Summer is the time of the year when children are out of school and they are enjoying all things fun in the sun. With the summer ahead of our family we were looking forward to reconnecting and spending some well-deserved time together. As some of you may know, I was away from my children for a year so I missed spending time with them the year before. This time, I was ready to spend time with them and make up for some of that lost time.
A few weeks after reconnecting with my children we received the call that no one expected. I was told that their grandmother was in pretty bad shape and that she was expected to pass away in the next week. We attempted to coordinate a plan for them to be able to see her, but unfortunately, she passed away before they could see her. The last memory they had was seeing her in a hospital bed unable to speak.
I knew that this loss was not a complete surprise but, it was also sooner than any of us could expect. Their dad and I took time to break the news to them together and made it clear that we were open to talking with them and answering their questions. My kids are different ages and their abilities to handle grief varied greatly. One child preferred not to discuss it, the other wanted to talk and the other didn't quite understand what happened.
Here is what I did to help my children grieve their grandmother's passing.
Acknowledge their feelings
I made sure to let each of them know that they had a right to feel the way they felt and to also know that grief looks different for every person.
Be kind and loving to each other.
Losing someone you love is not easy for anyone. We encouraged our kids to keep being kind and loving to one another.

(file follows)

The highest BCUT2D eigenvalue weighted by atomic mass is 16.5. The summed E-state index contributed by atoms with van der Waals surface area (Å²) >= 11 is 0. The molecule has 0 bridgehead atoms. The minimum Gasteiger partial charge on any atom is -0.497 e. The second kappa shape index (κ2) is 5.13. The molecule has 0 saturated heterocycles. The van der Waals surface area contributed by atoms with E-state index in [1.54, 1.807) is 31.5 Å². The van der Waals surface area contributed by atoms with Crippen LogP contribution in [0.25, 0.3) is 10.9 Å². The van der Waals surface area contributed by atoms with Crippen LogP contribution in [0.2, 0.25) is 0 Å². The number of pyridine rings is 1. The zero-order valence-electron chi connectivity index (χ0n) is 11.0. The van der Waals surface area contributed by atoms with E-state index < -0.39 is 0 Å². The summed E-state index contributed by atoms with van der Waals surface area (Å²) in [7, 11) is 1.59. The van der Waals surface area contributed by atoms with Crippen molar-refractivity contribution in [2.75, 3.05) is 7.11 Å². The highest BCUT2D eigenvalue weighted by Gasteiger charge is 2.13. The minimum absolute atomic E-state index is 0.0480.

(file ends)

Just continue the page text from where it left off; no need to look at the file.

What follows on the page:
Kids love to create. So we used this as an opportunity for them to do some extra arts and craft activities and even developed some new games for them to play as well. This kept their minds off of it and they got to have a lot of fun in the process. If one of them mentioned her we would talk about the good times we had with her.
Looking back at old pictures was a great way for them to remember her and to remember all the fun they had. They took time throughout the week or days to flip through pics of her and ask questions about her.
Be open and honest
We did not want to hide how she was doing. So during the process of her illness, we informed the kids how she was doing so they could be prepared for the times they did speak with her. I think that helped with the process because they were aware. They took all of that into consideration with her passing away as well.
Of course, there is more that was done for them and will continue to be done for them as they go through the motions. I wanted to offer these tips as tools to any parents who may be finding themselves in a similar situation. Although it can be hard, God is still a very good God. I thank God for the strength and strategy to be able to navigate this new territory with my children. I believe that His peace is with them and the rest of the family. That God has all of them on His mind, just as He has you and your family on his mind as well.